She taught me something significant that night, something that has made me get out of myself and really look at the world around me:

“We don’t live in a bubble; what we do affects others.”

I had been so busy worrying about me and focusing on how bad my world was, I wasn’t seeing what my own children were going through.  My selfishness and self-centeredness had kept me from being emotionally available for my children, and now I had to take responsibility for it, and do something about it.

I was hurting, and I didn’t know what else to do but to close the world in on myself. All this time, I had been inadvertently killing myself, because I couldn’t face the pain I had caused others. It had gotten so bad, I couldn’t live with myself.

I knew I needed to take control of my life.  That night, when I went to bed, I did something I hadn’t done in years; I prayed. I asked God to help me. I promised Him that I would do whatever it took to have a better life, to be a better mother, a better person. I begged him to show me how to do it.

And he did.

The next day, I threw all the beer away and got rid of all the empty cans.

A few days later I met someone who introduced me to Alcoholics Anonymous and I started attending weekly meetings. A few months later I ran into a friend, who was also in the program, and she became my sponsor.

God was putting people in my life to help me.

But that was just the beginning.

To be continued ….

 

That’s What Friends Are For

One day a woman found herself in a hole. She looked around for a way out, but there was none. Suddenly, a man’s head appeared in the hole.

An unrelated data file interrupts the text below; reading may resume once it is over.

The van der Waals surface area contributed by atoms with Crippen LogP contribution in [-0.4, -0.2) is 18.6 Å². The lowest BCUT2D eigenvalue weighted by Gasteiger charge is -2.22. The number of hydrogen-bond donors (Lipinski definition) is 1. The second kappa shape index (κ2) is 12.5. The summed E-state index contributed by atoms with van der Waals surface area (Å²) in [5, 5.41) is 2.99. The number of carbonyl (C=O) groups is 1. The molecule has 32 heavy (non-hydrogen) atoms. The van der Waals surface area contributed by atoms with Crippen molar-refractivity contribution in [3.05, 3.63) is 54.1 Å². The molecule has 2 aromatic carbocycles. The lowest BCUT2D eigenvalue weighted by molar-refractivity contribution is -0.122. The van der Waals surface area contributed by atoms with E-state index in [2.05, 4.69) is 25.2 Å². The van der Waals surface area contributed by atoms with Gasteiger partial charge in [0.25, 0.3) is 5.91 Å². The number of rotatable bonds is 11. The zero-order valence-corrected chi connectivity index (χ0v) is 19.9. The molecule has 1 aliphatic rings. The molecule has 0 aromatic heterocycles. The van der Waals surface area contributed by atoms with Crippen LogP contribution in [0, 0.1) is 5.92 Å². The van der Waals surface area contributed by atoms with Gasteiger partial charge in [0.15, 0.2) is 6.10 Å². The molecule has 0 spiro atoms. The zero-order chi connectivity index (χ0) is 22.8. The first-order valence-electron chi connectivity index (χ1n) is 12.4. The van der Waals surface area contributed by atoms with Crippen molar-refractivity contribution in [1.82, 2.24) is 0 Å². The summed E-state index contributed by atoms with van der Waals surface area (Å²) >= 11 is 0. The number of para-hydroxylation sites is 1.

“Hello! Do you need help?” he called. He was wearing a stethoscope around his neck and holding a note pad.

“Yes, thank goodness! Please, help me, Dr.!”

The doctor wrote something on his notepad, tore it off, and tossed it down to her. 

“Take these pills and call me in the morning.”

She looked at he paper in disbelief. Then she crumbled it up and started to cry. 

“Hello!” she heard from above. She looked up and saw a man with a white collar. “My child, why are you crying?”

“I’m stuck … I can’t get out of this hole!”

The pastor made a sign of the cross, and said, “Bless you, my Child,” and walked away.

Just when the woman began to lose all hope, a shadow was cast across the the hole. She looked up and saw a face, smiling down at her.

“Need some help?”

Before she could answer the man jumped down into the hole with her.

“What are you doing?” she exclaimed. “Now we’re both stuck down here!”

“Yes,” he told her. “But I’ve been here before, and I know the way out …”

Sensitivity is a Gift

I came across a Facebook post that contained a link to a study that was done in 2011 that links social anxiety to empathetic individuals.

And because I am always intrigued with articles that try to explain my unique character, I read on:

“Being an Empath means you literally feel what other people are experiencing emotionally. You can feel it in your body, your mood, sensations and in your thoughts. You can also feel it consciously and on a subtle level without realizing it.”

I know this for a fact I can literally feel the tension and negative vibes when I talk to people who are upset or excited or anxious, even on the phone, and I can’t wait to get away from them. I want to stay and listen, and if they need me to listen or talk, I will, for a while anyway. But the entire time, I am looking for an out, trying to wrap things up, or ask them to call me later when they calm down. (I leave out that part so I don’t offend them.)